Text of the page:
A big thanks to Curt H. who submitted some patches for both
MutableStringOps and StringScanner!
Curt’s patch was our first external contribution, and it took a while
because our process isn’t quite streamlined for this process quite yet.
I spent a bunch of time debugging the sync code in my Rakefile since
this is the first time that we’ve pushed changes into our Merlin
repository from the outside. Future patches should be much easier.
Here’s some general comments about the changeset which is going through
our SNAP queue tonight.
Our current naming convention for tests that will be run
automatically via rake test is test_zzz.rb. I’m not happy with this (I’d
rather prefer zzz_test.rb) but our existing test infrastructure uses
this convention now.
If you’re submitting a patch, it will be useful to run “rake specs”
as well. We currently don’t ‘count’ these specs as official tests since
we’re failing a high % of them now. However, I suspect it won’t be long
before we’ll make them official (aka your checkin will be rejected if it
doesn’t pass all specs), so it’s a good idea to start running the specs
against your code today.
Please do a quick pass (CTRL-A, CTRL-K, CTRL-F) over your code before
submitting. We use 4 spaces instead of tabs for indentation, and we have
open curlies on the same line. VS 2005+ will automatically reformat your
code using those conventions.
Some specific comments:
Curt uncovered a bug in our implementation of Range#each. He
correctly delegated his implementation of String#upto to Range#each, but
Ruby has bizarre behavior with respect to this range “9”…“A”. If you
iterate over this, it will only return “9”, not an in infinite loop like
you might expect.
If you’re implementing any methods in MutableString, I wouldn’t spend
much time worrying about efficiency. We’re going to be rewriting much of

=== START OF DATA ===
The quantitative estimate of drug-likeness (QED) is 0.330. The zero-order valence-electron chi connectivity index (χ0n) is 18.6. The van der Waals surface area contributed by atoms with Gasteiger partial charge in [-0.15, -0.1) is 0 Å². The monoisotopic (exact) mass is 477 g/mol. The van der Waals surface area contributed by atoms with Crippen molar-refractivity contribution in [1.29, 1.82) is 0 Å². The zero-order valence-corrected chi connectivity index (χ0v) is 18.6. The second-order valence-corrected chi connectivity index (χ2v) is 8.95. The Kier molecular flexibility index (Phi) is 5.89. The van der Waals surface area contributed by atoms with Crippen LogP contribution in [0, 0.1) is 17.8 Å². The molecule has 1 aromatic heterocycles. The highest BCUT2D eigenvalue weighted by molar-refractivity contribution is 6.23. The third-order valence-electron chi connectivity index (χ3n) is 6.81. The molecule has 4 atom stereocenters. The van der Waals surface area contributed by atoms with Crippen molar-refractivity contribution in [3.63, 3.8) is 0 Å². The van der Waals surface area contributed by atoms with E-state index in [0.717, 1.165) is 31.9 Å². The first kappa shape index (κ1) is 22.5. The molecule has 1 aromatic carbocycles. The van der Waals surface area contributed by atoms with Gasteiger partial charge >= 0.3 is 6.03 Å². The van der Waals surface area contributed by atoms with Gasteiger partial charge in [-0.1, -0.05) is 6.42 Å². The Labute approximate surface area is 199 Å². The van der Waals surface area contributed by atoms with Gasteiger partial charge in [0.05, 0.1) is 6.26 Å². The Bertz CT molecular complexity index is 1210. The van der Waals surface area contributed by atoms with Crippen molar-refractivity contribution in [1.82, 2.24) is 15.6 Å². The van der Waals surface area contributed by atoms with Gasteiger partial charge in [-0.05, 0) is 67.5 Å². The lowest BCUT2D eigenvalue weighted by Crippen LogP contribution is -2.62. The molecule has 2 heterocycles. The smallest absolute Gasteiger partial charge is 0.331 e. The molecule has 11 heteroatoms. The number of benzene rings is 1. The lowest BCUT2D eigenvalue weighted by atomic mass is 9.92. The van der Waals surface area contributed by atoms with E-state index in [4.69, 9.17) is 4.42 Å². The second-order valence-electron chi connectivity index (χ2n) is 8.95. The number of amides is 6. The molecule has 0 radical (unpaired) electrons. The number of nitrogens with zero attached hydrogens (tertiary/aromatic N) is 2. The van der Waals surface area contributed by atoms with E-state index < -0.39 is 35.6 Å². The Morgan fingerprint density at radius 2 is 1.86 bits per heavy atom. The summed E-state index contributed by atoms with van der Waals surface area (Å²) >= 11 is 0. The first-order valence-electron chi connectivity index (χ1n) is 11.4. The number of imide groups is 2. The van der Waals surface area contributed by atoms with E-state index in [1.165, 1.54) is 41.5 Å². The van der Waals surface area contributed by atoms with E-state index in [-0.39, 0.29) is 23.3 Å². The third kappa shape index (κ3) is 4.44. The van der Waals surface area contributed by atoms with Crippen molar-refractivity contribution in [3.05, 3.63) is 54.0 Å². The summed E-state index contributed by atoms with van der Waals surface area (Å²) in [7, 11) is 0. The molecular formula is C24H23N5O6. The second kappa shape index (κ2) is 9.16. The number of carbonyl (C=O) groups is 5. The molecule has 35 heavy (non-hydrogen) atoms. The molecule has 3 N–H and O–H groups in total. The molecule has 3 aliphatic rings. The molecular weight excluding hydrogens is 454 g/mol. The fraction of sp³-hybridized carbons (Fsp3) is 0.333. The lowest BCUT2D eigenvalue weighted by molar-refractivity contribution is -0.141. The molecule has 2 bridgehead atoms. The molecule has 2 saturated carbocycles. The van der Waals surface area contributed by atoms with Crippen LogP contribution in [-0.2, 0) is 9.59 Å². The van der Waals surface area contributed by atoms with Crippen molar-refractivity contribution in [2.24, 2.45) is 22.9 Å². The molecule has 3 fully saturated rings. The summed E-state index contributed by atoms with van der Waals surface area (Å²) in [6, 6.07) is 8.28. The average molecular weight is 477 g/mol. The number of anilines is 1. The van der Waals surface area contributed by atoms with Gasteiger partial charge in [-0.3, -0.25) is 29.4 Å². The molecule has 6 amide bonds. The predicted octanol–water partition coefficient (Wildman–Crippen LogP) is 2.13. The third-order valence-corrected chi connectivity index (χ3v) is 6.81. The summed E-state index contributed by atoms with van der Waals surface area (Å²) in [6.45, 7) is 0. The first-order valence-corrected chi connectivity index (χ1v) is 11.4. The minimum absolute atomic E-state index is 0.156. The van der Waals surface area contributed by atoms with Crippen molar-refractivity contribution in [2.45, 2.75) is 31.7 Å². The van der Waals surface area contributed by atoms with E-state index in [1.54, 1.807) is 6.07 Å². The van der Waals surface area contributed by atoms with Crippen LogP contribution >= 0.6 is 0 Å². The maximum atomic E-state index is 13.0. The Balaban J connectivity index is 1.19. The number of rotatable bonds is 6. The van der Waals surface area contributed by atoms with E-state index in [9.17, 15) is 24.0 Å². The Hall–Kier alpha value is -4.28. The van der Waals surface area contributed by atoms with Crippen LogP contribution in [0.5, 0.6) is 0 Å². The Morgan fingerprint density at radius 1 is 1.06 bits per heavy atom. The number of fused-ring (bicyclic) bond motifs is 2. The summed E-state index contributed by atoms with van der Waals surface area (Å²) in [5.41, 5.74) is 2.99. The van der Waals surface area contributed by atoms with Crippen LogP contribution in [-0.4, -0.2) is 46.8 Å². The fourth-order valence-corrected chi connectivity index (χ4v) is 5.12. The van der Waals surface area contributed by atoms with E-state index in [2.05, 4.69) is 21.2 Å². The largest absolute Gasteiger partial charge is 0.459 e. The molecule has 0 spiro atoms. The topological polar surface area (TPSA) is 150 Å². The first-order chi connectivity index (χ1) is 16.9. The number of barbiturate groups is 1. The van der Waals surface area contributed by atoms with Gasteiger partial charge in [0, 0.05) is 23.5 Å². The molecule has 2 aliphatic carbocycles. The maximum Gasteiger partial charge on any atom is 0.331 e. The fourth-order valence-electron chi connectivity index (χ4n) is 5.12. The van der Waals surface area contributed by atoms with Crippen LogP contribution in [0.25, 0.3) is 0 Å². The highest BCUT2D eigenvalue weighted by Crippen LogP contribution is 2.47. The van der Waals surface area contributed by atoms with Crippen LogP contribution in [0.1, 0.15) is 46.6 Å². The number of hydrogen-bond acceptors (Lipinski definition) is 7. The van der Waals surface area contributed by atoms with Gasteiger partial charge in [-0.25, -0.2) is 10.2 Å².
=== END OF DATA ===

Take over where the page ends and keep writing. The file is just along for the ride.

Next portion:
the code down the road when we migrate that String type over to a byte
array from its current char array implementation today. Emphasize
correctness and clarity so that we can make sure that the behavior is
correct and compatible with MRI for when we do the rewrite.
For non-builtin types like StringScanner, we still need to implement
class attributes, and change the behavior of require to ‘load’ these
types on the fly. For the time being, however, it’s OK to just pretend
these are built-in types until we add this functionality to the
I think we’ll need to beef up the tests for StringScanner in the
future to look for more corner cases. We do have code coverage test
passes that we do from time to time - perhaps Haibo can fill in here
about what our plans are in this area.
Once Tomas’ latest singleton checkin makes it into the sources (this
fixes def obj.method()) definitions, we’ll take a harder look at the
spec failures in the specs for the String.
Ruby does a lot of ‘protocol’ stuff for things like implicit
conversions. It’s a good idea to use the Protocol.* methods rather than
implementing them each time. The specs do a good job of documenting
observable protocols in the libraries, so if you don’t follow the
protocol, the specs will generally catch and flag it as a failure. Also,
make sure that you throw the correct exceptions for things like missing
blocks (cf String#upto). Again, the specs will generally catch omissions
Other than that, looks good!
Thanks again for your contribution!